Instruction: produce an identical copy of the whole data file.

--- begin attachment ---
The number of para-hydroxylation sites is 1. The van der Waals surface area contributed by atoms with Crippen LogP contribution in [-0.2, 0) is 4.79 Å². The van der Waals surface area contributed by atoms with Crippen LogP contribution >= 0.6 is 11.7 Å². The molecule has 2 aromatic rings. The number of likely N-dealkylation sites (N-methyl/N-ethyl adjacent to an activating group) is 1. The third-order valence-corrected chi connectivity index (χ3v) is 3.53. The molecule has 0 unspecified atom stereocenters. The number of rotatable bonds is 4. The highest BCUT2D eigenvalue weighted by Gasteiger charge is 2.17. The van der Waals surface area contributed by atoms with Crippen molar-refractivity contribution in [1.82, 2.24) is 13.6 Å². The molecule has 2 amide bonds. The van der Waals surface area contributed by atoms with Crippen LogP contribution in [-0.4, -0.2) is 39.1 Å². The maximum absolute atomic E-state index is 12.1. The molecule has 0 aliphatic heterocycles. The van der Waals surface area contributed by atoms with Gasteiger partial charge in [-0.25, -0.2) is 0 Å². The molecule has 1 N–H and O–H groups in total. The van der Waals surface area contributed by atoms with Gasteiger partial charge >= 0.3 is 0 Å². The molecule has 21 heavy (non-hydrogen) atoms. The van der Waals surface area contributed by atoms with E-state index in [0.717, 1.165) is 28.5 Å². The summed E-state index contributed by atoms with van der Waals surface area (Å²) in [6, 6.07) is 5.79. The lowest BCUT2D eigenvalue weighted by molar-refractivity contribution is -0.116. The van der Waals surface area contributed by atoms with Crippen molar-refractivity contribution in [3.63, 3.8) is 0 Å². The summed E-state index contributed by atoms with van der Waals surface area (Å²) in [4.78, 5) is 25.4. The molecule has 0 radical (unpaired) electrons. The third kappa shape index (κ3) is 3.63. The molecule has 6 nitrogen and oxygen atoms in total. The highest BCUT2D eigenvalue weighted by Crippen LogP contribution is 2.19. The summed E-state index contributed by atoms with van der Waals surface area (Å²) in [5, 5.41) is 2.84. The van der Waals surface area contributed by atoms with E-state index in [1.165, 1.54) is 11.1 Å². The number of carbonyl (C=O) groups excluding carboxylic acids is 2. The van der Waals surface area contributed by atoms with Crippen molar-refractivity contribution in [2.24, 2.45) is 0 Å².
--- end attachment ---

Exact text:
The number of para-hydroxylation sites is 1. The van der Waals surface area contributed by atoms with Crippen LogP contribution in [-0.2, 0) is 4.79 Å². The van der Waals surface area contributed by atoms with Crippen LogP contribution >= 0.6 is 11.7 Å². The molecule has 2 aromatic rings. The number of likely N-dealkylation sites (N-methyl/N-ethyl adjacent to an activating group) is 1. The third-order valence-corrected chi connectivity index (χ3v) is 3.53. The molecule has 0 unspecified atom stereocenters. The number of rotatable bonds is 4. The highest BCUT2D eigenvalue weighted by Gasteiger charge is 2.17. The van der Waals surface area contributed by atoms with Crippen molar-refractivity contribution in [1.82, 2.24) is 13.6 Å². The molecule has 2 amide bonds. The van der Waals surface area contributed by atoms with Crippen LogP contribution in [-0.4, -0.2) is 39.1 Å². The maximum absolute atomic E-state index is 12.1. The molecule has 0 aliphatic heterocycles. The van der Waals surface area contributed by atoms with Gasteiger partial charge in [-0.25, -0.2) is 0 Å². The molecule has 1 N–H and O–H groups in total. The van der Waals surface area contributed by atoms with Gasteiger partial charge >= 0.3 is 0 Å². The molecule has 21 heavy (non-hydrogen) atoms. The van der Waals surface area contributed by atoms with E-state index in [0.717, 1.165) is 28.5 Å². The summed E-state index contributed by atoms with van der Waals surface area (Å²) in [6, 6.07) is 5.79. The lowest BCUT2D eigenvalue weighted by molar-refractivity contribution is -0.116. The van der Waals surface area contributed by atoms with Crippen molar-refractivity contribution in [3.63, 3.8) is 0 Å². The summed E-state index contributed by atoms with van der Waals surface area (Å²) in [4.78, 5) is 25.4. The molecule has 0 radical (unpaired) electrons. The third kappa shape index (κ3) is 3.63. The molecule has 6 nitrogen and oxygen atoms in total. The highest BCUT2D eigenvalue weighted by Crippen LogP contribution is 2.19. The summed E-state index contributed by atoms with van der Waals surface area (Å²) in [5, 5.41) is 2.84. The van der Waals surface area contributed by atoms with E-state index in [1.165, 1.54) is 11.1 Å². The number of carbonyl (C=O) groups excluding carboxylic acids is 2. The van der Waals surface area contributed by atoms with Crippen molar-refractivity contribution in [2.24, 2.45) is 0 Å².